Buying Insurance For Your Trip

When you buy a plane ticket or book a tour, there’s usually an option for some kind of flight/trip insurance. Is it worth buying? Let’s look at the different kinds of insurances you can buy for your trip.

With today’s volatile airline industry, I would suggest trip cancellation insurance just in case your airline goes bust or stops doing business. As this week has shown, three airlines went out of business almost without any warning leaving hundreds of passengers without any recourse. Trip cancellation insurance can also cover reimburse you for other causes too: like an illness, you lost your job, someone died in your family. Make sure before buying any kind of trip cancellation insurance, that you read the terms and conditions carefully and make sure you know what is covered and what is not. If you don’t understand the policy, don’t buy it. Call the insurer and get your questions answered.

Trip cancellation insurance will often cover lost or delayed baggage, delayed flights and other contingencies. The price of these policies usually is either based on the amount of your trip or the length or your trip or both.

When travelling to strike prone Italy, having travel insurance of this type could also help in getting home should a transport strike in Italy ground your flight home.

When you buy your ticket, often with your credit card, you are entitled to flight insurance should something (Heaven forbid!) happen on your flight – such as a plane crash. When you use your credit card to purchase a plane ticket, the flight insurance is usually included free. If your credit card doesn’t offer it, there’s the option of buying it from a number of different insurers. Whether you need this insurance is up to you. While I don’t think that it is healthy to dwell on the negative, if you don’t have any personal insurance that would provide for your family in the case of an accident (knock on wood!), consider purchasing some flight insurance just in case.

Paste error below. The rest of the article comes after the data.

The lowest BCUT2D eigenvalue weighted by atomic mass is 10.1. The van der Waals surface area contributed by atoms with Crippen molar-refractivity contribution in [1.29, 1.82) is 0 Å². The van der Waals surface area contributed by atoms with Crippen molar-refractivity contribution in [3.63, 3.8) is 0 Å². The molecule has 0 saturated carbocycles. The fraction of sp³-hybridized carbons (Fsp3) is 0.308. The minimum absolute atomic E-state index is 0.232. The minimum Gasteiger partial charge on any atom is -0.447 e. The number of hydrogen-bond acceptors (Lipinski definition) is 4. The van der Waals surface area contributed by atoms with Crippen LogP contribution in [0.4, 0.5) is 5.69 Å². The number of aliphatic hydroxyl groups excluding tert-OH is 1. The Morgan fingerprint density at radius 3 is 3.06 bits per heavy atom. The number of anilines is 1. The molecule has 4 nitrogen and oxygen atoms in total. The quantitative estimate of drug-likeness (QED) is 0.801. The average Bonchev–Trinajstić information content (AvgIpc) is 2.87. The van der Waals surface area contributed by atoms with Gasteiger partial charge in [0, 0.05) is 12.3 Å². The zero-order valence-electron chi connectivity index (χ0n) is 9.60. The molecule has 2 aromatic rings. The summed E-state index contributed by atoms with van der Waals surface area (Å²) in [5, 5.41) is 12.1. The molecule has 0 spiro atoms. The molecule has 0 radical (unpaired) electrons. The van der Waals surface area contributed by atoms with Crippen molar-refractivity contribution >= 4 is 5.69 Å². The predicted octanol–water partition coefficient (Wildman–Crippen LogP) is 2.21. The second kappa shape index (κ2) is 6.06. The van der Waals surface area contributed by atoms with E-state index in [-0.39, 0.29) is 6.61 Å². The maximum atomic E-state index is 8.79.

This insurance I never leave home without. Travel medical insurance is an insurance that you buy to help cover the costs of medical treatment overseas. Your private health insurer may not cover your medical costs overseas. If they do, they probably require that you pay first, and then they’ll reimburse you later. And we all know how insurance companies work – it’s a lot harder to get money from them after the fact.

Travel medical insurance takes the guess work out of it. Sometimes travel medical policies are coupled with your trip cancellation insurance, but not always. Make sure you read the policy carefully to see what is covered. If you live in the United States, reciprocal health insurance agreements do not exists between the United States and many countries, and you’ll be required to pay for medical costs out of pocket. Travel medical insurance plans will help cover those unexpected emergencies, especially if you have to be flown back to your home country because of some serious illness. Most plans will work with hospitals in foreign countries so that you pay nothing at the time of treatment, and the insurance company will pay them for you. Some travel medical policies require prepayment on your part or a portion of the costs with reimbursement later. Some have a co-pay style arrangement, where you pay a small fee to the hospital with the rest paid to the hospital later.

As with any travel medical insurance policy, you MUST call the insurance company BEFORE you head to the hospital, where possible. If you’ve been hit by a car or you fall off a cliff and are unconscious or stopping to call them could be a life or death incident, then most policies have a contingency for such events. But if you have an ear infection, make sure you call the insurance company first. They may have a preferred provider that they will wish you to see which will help to facilitate payment and claims.

Take note the clause in your travel medical insurance policy about pre-existing conditions. Most policies of this type will not cover any pre-existing conditions if you have any pre-existing medical condition that might flare up, see if you can purchase a rider to cover those contingencies.

As with any of the insurances mentioned above, it’s important to read the policies in great detail to find out what is covered, how to file a claim, and what to do if you actually need the insurance. Keep copies of the policies with you when you travel in case you need to refer to them – they will have valuable information such as your policy number and any phone numbers you may need to call.